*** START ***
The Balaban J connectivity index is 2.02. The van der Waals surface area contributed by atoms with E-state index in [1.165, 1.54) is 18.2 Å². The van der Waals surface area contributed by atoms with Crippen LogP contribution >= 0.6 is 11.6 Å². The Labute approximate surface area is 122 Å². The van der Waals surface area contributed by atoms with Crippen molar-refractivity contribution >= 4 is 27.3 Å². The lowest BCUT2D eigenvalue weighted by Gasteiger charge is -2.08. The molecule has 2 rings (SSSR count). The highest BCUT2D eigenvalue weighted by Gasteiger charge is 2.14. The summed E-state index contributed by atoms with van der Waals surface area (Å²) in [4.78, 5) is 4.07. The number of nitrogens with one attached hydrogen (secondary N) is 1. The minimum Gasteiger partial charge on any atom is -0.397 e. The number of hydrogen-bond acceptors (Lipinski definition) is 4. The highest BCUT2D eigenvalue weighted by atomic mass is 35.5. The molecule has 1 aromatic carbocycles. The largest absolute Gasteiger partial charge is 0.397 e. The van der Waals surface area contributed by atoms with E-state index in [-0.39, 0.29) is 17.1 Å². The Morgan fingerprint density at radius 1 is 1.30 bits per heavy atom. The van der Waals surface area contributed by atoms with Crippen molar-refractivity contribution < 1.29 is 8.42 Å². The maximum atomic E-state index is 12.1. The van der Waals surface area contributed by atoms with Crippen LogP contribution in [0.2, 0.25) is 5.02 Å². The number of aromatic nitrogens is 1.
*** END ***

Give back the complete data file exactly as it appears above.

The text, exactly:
The Balaban J connectivity index is 2.02. The van der Waals surface area contributed by atoms with E-state index in [1.165, 1.54) is 18.2 Å². The van der Waals surface area contributed by atoms with Crippen LogP contribution >= 0.6 is 11.6 Å². The Labute approximate surface area is 122 Å². The van der Waals surface area contributed by atoms with Crippen molar-refractivity contribution >= 4 is 27.3 Å². The lowest BCUT2D eigenvalue weighted by Gasteiger charge is -2.08. The molecule has 2 rings (SSSR count). The highest BCUT2D eigenvalue weighted by Gasteiger charge is 2.14. The summed E-state index contributed by atoms with van der Waals surface area (Å²) in [4.78, 5) is 4.07. The number of nitrogens with one attached hydrogen (secondary N) is 1. The minimum Gasteiger partial charge on any atom is -0.397 e. The number of hydrogen-bond acceptors (Lipinski definition) is 4. The highest BCUT2D eigenvalue weighted by atomic mass is 35.5. The molecule has 1 aromatic carbocycles. The largest absolute Gasteiger partial charge is 0.397 e. The van der Waals surface area contributed by atoms with E-state index in [-0.39, 0.29) is 17.1 Å². The Morgan fingerprint density at radius 1 is 1.30 bits per heavy atom. The van der Waals surface area contributed by atoms with Crippen molar-refractivity contribution < 1.29 is 8.42 Å². The maximum atomic E-state index is 12.1. The van der Waals surface area contributed by atoms with Crippen LogP contribution in [0.2, 0.25) is 5.02 Å². The number of aromatic nitrogens is 1.